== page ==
Including Noel Kempff Mercado National Park, more than 11 percent of Bolivia is officially protected. Bolivia is the twelfth most biodiverse country on Earth with 2,194 known species of amphibians, birds, mammals, and reptiles, and more than 17,000 species of plants. In 2005, Bolivia's biodiversity made science news headlines when Dr. Robert Wallace of the Wildlife Conservation Society discovered a new species of titi monkey in the Madidi protected area. The monkey is now known for its distinctive territorial song.
62M ha of Latin American forests cleared for agriculture since 2001
(05/19/2015) Over 62 million hectares (240,000 square miles) of forest across Latin America — an area roughly the size of Texas or the United Kingdom — were cleared for new croplands and pastureland between 2001 and 2013, find a study published in Environmental Research Letters.
China’s investment in Latin America taking toll on the environment, setting the stage for conflict
(05/18/2015) China has been investing heavily in Latin America’s natural resources and crude oil. Recently, the country even pledged to invest $250 billion over the next decade to strengthen its presence in the region, and compete with the U.S. But this increasing Chinese trade and investment in Latin America is also increasing environmental and social conflict, finds a new report published by Boston University.
What's the current deforestation rate in the Amazon rainforest?
(05/15/2015) Nearly two-thirds of the Amazon rainforest is located in Brazil, making it the biggest component in the region's deforestation rate. Helpfully, Brazil also has the best systems for tracking deforestation, with the government and Imazon, a national civil society organization, releasing updates on a quarterly and monthly basis using MODIS satellite data, respectively. Both the Brazilian government and Imazon release more accurate data on an annual basis using higher resolution Landsat satellite imagery.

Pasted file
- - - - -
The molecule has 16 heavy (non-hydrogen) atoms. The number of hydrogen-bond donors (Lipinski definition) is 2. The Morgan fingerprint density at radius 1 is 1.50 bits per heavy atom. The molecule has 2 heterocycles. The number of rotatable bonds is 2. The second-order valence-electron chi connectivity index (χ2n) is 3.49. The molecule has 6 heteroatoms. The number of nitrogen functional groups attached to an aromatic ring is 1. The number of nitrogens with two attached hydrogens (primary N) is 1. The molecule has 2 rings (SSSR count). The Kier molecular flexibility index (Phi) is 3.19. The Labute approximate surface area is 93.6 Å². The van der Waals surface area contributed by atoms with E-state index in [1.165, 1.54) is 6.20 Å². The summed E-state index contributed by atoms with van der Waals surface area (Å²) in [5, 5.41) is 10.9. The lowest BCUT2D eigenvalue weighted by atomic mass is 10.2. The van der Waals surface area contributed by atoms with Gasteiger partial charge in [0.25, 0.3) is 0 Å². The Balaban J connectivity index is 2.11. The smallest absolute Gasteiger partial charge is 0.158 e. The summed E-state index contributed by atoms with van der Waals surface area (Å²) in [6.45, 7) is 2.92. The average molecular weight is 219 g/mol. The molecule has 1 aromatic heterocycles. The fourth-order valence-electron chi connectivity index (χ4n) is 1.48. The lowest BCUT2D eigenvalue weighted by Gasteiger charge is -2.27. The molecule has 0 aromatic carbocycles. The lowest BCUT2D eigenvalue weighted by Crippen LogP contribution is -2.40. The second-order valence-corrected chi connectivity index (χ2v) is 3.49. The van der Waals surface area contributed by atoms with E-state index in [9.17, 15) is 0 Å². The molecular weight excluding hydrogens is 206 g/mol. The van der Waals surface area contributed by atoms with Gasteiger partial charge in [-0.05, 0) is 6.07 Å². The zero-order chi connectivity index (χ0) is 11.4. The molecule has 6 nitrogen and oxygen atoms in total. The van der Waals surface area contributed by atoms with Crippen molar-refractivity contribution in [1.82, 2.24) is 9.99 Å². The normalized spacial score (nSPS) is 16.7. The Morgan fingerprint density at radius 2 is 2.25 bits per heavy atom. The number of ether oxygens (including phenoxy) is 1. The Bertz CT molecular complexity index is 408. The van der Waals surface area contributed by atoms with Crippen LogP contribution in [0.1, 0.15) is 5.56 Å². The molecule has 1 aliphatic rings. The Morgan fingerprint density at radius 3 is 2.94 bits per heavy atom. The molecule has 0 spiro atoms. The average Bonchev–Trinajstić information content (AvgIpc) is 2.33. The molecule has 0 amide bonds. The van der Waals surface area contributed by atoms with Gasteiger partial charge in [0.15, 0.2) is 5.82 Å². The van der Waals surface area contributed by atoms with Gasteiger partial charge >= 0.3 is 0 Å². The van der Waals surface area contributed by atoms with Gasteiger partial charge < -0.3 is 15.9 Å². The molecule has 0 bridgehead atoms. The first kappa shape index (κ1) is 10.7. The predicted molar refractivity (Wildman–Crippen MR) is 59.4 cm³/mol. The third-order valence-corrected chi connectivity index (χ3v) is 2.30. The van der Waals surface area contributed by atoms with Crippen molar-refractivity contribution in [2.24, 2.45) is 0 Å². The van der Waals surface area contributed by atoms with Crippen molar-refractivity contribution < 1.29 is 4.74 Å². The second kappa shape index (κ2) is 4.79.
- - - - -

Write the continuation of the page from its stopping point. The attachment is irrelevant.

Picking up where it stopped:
Rainforest loss increased in the 2000s, concludes new analysis
(02/25/2015) Loss of tropical forests accelerated roughly 60 percent during the 2000s, argues a paper published in the journal Geophysical Research Letters. The findings contradict previous research suggesting that deforestation slowed since the 1990s. The study is based on a map of 1990 forest cover developed last year by Do-Hyung Kim and colleagues from the University of Maryland. The map, which includes 34 countries that contain 80 percent of the world's tropical forests, enabled the researchers to establish a consistent baseline for tracking forest cover change across regions and countries over time.
Partnering for conservation benefits Tacana people, Bolivian park
(02/25/2015) Kneeling in a small clearing amid tropical trees, Baldemar Mazaro skillfully arranges a circle of sticks and a noose of cord in the community of San Miguel de Bala. He hands a branch to a tourist and asks her to prod the sticks as if the branch were the nose of an animal snuffling around, looking for food.
The Amazon's oil boom: concessions cover a Chile-sized bloc of rainforest
(02/04/2015) Hungry for oil revenue, governments and fossil fuel companies are moving even further into one of the world's last great wildernesses, according to a new study in the journal Environmental Research Letters. The total area set aside for oil and gas in the Western Amazon has grown by 150,000 square kilometers since 2008, now totaling more than 730,000 square kilometers—an area the size of Chile.
Environmental wisdom: keeping indigenous stories alive
(01/21/2015) Enchanted lakes and magic hills: how traditional stories support conservation and abundance. 'Long ago, when animals were gente...' Those words, uttered countless times by indigenous Amazonian storytellers, blur the boundary between humans and other creatures in the forests and rivers, revealing a different view of the way human and non-human worlds intertwine.
As Bolivia plans dramatic agro-expansion, forests may pay the price (PART II)
(09/12/2014) In an August 14 announcement, Bolivian Vice President, Alvaro Garcia Linera, laid out an ambitious plan to increase the country’s cropland by 250 percent, and triple its agricultural output. The proposal is touted as way to increase both food and economic security for the inland South American country, but what will it mean for its forests?
Illegal tropical deforestation driven globally by “agro-conversion”
(09/11/2014) Nearly 50 percent of tropical deforestation to make room for commercial agriculture between 2000 and 2012 was done so illegally. That’s a key finding of a report published by the U.S.-based nonprofit organization Forest Trends looking at the global tide of tropical forest “agro-conversion.”
Bolivian vice president proposes unprecedented agricultural expansion (PART 1)